Several months ago I wrote about Seth Godin’s free book that talked about education in the US. I challenged everyone to download it and take the hour or so needed to read it and share it with friends, teachers and others who are concerned about this issue. I think what Seth is talking about goes much broader than just reforming education and it has some powerful lessons for those of us in business as well. It was a must read and now it is a must watch!
Seth has provided a video recap for those who didn’t have the time to read the book that is now available on his website. Please take 17 minutes of your life and watch this video and then take some more time to think it over. It really can change the way you think about everything you do at work. Note that if you didn’t get a chance to read the book it is still available for free on the same website.
I love the way Seth talks about the education system being a throwback to a time when there was a need to train people to work in the factories and really make the industrial revolution work. The stress on compliance, order and lack of creativity rings so true. The idea of having world class lectures that kids watch in the evening and then do their homework in school where they can get individualized attention is brilliant. Finally the concept of factory workers doing just what is needed to get paid versus the artist who works constantly without consideration of pay is also very interesting.
Think of how these concepts play out in our industry and in most business places today. We still expect people to come to the office between 8-5 just like when everyone worked in factories. People sit at their desks and turn out work just like in the factories. Even though more and more work is being done using the computer and over the phone there still needs to be this requirement that those calling each other be in the same building at the same time. Think about how things would change if you were only required to be at the office three afternoons a week and during that time there would be no phone calls or email work allowed. All time would be spent meeting face-to-face and collaborating with others. The rest of the week would be spent meeting with customers, doing email, making phone calls and project work where it was most productive, most likely at home.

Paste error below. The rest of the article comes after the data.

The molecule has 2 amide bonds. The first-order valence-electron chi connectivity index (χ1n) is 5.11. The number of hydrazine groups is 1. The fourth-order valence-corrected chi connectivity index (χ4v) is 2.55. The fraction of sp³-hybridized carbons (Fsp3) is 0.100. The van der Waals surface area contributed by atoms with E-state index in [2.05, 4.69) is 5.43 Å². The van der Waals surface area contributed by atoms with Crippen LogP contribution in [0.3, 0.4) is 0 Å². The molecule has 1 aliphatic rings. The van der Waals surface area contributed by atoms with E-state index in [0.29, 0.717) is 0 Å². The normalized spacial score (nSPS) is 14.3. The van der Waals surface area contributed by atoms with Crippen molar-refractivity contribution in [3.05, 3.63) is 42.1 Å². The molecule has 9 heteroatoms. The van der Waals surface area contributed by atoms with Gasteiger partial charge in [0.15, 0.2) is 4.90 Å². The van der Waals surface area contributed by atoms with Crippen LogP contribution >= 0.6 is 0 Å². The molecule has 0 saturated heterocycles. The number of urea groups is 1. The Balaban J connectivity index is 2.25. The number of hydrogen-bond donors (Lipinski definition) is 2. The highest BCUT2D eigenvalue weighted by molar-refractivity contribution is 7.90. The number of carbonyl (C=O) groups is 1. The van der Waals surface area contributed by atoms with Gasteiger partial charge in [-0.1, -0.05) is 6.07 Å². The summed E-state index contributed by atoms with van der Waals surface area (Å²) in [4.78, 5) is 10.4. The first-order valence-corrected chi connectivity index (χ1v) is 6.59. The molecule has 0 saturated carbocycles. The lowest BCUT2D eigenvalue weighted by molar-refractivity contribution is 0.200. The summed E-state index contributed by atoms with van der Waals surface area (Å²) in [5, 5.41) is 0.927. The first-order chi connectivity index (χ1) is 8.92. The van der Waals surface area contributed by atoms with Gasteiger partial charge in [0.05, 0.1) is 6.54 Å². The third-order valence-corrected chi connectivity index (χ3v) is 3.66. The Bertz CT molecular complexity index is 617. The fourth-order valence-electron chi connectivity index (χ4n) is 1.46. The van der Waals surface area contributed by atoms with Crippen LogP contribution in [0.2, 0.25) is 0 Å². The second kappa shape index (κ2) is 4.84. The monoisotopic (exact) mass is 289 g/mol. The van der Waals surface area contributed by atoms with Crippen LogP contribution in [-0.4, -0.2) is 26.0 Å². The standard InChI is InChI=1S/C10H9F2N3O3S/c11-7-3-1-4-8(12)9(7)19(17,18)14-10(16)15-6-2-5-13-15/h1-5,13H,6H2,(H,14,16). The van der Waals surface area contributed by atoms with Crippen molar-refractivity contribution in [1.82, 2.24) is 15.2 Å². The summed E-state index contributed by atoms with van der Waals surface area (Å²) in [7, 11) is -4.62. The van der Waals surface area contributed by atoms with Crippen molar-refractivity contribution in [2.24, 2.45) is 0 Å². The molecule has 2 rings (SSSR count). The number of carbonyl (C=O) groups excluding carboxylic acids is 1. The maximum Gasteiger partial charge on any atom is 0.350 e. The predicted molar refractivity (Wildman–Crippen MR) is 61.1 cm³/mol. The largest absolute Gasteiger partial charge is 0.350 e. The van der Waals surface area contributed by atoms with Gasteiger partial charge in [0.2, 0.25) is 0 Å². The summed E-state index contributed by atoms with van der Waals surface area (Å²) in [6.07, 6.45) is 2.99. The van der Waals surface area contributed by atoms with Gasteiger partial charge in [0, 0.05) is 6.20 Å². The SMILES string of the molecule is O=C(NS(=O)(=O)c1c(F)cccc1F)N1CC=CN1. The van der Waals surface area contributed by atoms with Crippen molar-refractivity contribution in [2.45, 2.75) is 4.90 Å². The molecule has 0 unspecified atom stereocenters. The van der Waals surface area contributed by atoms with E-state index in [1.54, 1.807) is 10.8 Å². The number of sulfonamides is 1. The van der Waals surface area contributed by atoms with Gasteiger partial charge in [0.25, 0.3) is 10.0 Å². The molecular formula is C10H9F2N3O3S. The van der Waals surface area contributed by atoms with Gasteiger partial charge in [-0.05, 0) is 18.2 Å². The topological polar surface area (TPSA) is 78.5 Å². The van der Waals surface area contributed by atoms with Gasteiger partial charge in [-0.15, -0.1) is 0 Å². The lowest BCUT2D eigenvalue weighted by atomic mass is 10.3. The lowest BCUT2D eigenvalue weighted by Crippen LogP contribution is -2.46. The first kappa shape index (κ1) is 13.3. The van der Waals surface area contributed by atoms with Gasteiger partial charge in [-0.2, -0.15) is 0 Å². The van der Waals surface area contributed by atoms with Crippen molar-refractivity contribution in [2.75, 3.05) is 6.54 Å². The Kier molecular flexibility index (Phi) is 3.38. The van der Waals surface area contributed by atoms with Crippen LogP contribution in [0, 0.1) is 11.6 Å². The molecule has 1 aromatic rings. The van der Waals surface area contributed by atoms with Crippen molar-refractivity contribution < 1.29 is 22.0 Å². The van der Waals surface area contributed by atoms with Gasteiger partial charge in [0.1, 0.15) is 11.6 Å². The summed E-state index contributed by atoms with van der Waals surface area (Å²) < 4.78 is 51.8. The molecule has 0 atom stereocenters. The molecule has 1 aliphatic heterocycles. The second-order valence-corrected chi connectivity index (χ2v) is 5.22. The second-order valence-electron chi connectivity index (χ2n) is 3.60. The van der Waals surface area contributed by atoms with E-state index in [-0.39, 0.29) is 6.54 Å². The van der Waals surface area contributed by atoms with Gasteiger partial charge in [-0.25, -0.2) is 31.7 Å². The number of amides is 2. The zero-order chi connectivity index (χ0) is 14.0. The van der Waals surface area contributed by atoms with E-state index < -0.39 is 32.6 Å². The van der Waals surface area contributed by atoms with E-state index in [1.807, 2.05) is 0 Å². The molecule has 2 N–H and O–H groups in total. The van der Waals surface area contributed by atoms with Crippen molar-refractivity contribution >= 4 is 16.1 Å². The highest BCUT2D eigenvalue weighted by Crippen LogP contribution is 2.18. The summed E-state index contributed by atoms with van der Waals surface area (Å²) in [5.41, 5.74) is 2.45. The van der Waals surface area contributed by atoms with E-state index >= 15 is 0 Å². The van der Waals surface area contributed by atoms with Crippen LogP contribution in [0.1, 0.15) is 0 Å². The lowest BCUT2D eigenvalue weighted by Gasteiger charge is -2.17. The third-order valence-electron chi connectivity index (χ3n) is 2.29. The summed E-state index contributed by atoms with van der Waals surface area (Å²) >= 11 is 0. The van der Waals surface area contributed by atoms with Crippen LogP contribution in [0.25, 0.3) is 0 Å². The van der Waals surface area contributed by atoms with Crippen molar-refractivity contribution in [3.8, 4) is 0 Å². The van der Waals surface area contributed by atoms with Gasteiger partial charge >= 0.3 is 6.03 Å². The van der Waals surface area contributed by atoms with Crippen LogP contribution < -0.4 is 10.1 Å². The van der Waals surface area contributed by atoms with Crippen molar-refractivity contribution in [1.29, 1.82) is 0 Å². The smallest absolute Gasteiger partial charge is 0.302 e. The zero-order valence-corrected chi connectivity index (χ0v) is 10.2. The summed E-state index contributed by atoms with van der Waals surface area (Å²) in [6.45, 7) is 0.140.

We constantly struggle with the innovation thing in our industry and yet we put so much emphasis on compliance. I am talking about compliance well beyond what is demanded by outside regulatory bodies. The way we write business plans, provide monthly updates, use PowerPoint, act at meetings, dress at work, do performance reviews and quite frankly almost everything else is tightly controlled. Workers act much more like factory workers than they do artists. Those leaders that like control and have a foreman mentality love it when everyone falls in line, meets deadlines and acts just like them. The dilemma is that the business no longer needs factory workers but rather change agents who have the ability to think well beyond the status quo.
There is an old Harry Chapin song that tells about a parent going to their child’s first parent-teacher meeting. The teacher says your child marches to the beat of a different drummer but don’t worry we will have them in line by the end of the year. To me that is one of the saddest lyrics ever written perhaps because it is so true. You see to really understand the factory worker versus artist concept, Seth Godin says you have to understand that factory workers are trained that way so that they could easily be replaced. The factory job can be done by anyone and individual skills play no part on a factory line. There is no personal or business upside when everyone works the same. Think about what this means for your career and your work life. How can you change things? More importantly think about how this must change for your children and others coming after us.